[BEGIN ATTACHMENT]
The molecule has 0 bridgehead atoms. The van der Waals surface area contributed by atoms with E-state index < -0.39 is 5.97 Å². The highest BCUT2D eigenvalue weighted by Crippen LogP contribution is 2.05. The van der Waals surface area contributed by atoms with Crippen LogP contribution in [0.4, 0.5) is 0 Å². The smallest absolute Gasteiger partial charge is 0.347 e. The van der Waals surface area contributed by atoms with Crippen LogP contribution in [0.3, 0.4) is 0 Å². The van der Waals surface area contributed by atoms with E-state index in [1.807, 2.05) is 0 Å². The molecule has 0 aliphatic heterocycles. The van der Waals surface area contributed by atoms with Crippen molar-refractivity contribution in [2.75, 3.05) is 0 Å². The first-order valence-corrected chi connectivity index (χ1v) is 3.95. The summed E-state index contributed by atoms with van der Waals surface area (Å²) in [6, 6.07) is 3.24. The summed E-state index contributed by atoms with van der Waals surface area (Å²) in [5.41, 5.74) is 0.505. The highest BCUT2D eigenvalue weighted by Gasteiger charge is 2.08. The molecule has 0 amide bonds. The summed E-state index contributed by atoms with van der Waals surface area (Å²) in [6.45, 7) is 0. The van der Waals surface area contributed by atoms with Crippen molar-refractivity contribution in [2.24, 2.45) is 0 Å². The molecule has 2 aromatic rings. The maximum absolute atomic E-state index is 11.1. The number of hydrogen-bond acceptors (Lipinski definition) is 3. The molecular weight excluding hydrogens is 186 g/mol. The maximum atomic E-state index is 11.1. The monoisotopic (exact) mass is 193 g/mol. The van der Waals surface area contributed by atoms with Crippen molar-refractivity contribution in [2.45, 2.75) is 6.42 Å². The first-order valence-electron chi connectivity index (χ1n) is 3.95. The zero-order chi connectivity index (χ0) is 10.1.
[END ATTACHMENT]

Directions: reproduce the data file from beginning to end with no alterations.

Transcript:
The molecule has 0 bridgehead atoms. The van der Waals surface area contributed by atoms with E-state index < -0.39 is 5.97 Å². The highest BCUT2D eigenvalue weighted by Crippen LogP contribution is 2.05. The van der Waals surface area contributed by atoms with Crippen LogP contribution in [0.4, 0.5) is 0 Å². The smallest absolute Gasteiger partial charge is 0.347 e. The van der Waals surface area contributed by atoms with Crippen LogP contribution in [0.3, 0.4) is 0 Å². The van der Waals surface area contributed by atoms with E-state index in [1.807, 2.05) is 0 Å². The molecule has 0 aliphatic heterocycles. The van der Waals surface area contributed by atoms with Crippen molar-refractivity contribution in [2.75, 3.05) is 0 Å². The first-order valence-corrected chi connectivity index (χ1v) is 3.95. The summed E-state index contributed by atoms with van der Waals surface area (Å²) in [6, 6.07) is 3.24. The summed E-state index contributed by atoms with van der Waals surface area (Å²) in [5.41, 5.74) is 0.505. The highest BCUT2D eigenvalue weighted by Gasteiger charge is 2.08. The molecule has 0 amide bonds. The summed E-state index contributed by atoms with van der Waals surface area (Å²) in [6.45, 7) is 0. The van der Waals surface area contributed by atoms with Crippen molar-refractivity contribution in [2.24, 2.45) is 0 Å². The molecule has 2 aromatic rings. The maximum absolute atomic E-state index is 11.1. The number of hydrogen-bond acceptors (Lipinski definition) is 3. The molecular weight excluding hydrogens is 186 g/mol. The maximum atomic E-state index is 11.1. The monoisotopic (exact) mass is 193 g/mol. The van der Waals surface area contributed by atoms with Crippen molar-refractivity contribution in [2.45, 2.75) is 6.42 Å². The first-order valence-electron chi connectivity index (χ1n) is 3.95. The zero-order chi connectivity index (χ0) is 10.1.